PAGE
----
Technically speaking, aeration is the naturally occurring process of air exchange between the soil and its surrounding atmosphere. Practically speaking, aeration is the process of mechanically removing small plugs of thatch and soil from the lawn to improve natural soil aeration. It’s commonly called “core aeration” in the lawn service industry, and you may have heard of it as soil cultivation (coring, spiking and slicing). Most homeowners simply call it aeration.
Core aeration can help make your lawn healthier, thus reducing maintenance requirements through these means:
Compact soil prevents grass from establishing a healthy root system and keeps water and fertilizer from reaching the roots.
In most lawns, fertile topsoil may have been removed or buried during excavation of the basement or footings, forcing grass to grow in subsoil that is more compact, higher in clay content and less likely to sustain a healthy lawn.
Walking, playing and mowing will compact soil and stress lawns. Raindrops and irrigation further compact the soil, reducing large air spaces where roots readily grow. Compaction is greater on heavy clay soils than on sandy soils, and it is greatest in the upper 1 to 1 1/2 inches of soil.
Aeration can help relieve soil compaction, allowing your grass to grow deeper roots and make better use of water and fertilizer.
Most home lawns are subject to thatch accumulation. Left unmanaged, it impedes water, fertilizer and pesticide effectiveness. Core aeration combines soil with the thatch debris, so soil organisms are better able to break down the thatch and reduce its accumulation.
Most lawns benefit from annual aeration. Golf fairways, sports turf and municipalities may need aeration three to five times per year depending on the amount of use. Turf responds best when tine spacing is closer and penetration is deeper.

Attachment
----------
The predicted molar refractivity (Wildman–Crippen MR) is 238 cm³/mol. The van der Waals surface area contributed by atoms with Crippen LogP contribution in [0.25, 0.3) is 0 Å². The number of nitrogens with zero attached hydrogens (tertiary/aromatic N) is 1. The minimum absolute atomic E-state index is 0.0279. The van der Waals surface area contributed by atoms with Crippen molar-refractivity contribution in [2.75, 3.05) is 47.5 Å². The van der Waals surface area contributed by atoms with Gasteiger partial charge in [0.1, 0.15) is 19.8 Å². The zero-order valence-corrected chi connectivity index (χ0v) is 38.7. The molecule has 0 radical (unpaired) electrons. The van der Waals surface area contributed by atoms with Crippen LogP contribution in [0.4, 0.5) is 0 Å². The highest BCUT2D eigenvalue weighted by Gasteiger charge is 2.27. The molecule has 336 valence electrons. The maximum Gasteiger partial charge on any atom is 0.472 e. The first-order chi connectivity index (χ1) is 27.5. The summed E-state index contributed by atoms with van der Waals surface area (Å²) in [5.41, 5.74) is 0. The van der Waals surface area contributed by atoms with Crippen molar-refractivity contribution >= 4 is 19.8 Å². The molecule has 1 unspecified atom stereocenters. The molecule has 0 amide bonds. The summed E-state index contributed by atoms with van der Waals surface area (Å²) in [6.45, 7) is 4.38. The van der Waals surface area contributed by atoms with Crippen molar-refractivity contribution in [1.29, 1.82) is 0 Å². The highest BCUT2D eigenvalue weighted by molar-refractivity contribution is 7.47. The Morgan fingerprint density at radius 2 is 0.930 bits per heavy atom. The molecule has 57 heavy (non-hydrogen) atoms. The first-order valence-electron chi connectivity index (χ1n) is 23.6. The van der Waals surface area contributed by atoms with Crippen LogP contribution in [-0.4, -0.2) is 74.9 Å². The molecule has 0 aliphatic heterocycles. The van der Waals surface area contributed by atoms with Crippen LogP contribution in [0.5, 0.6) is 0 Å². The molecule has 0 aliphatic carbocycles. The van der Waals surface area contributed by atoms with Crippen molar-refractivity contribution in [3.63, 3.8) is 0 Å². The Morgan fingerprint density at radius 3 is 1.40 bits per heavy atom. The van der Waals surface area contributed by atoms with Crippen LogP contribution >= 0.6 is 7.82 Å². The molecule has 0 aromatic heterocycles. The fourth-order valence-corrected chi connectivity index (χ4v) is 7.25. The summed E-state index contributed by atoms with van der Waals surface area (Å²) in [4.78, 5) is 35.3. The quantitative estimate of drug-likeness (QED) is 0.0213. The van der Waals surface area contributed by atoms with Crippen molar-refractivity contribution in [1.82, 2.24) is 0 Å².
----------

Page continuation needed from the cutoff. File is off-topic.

For seasonal turfgrass such as Tall Fescue, fall is an ideal time to aerate. If performed between August and November, before late season fertilization, spring growth is enhanced.
Immediately after aeration, your lawn will be dotted with small plugs pulled from the soil. Within a week or two, they break apart and disappear into the lawn.
About 7 to 10 days after aeration, the aerification holes will be filled with white, actively growing roots – a sign that the turfgrass is receiving additional oxygen, moisture and nutrients from the soil.
On compacted soils and on lawns with slopes, you should see an immediate difference in water puddling and runoff after irrigation or rainfall. After aeration, your lawn should be able to go longer between waterings, without showing signs of wilt. With repeat aerations over time, your lawn will show enhanced heat and drought stress tolerance.
Remember, most lawns benefit from annual aeration. And while you shouldn’t expect miracles, especially with poor soil, lawns that receive this care will be healthier, more vigorous, easier to maintain and have fewer pest problems.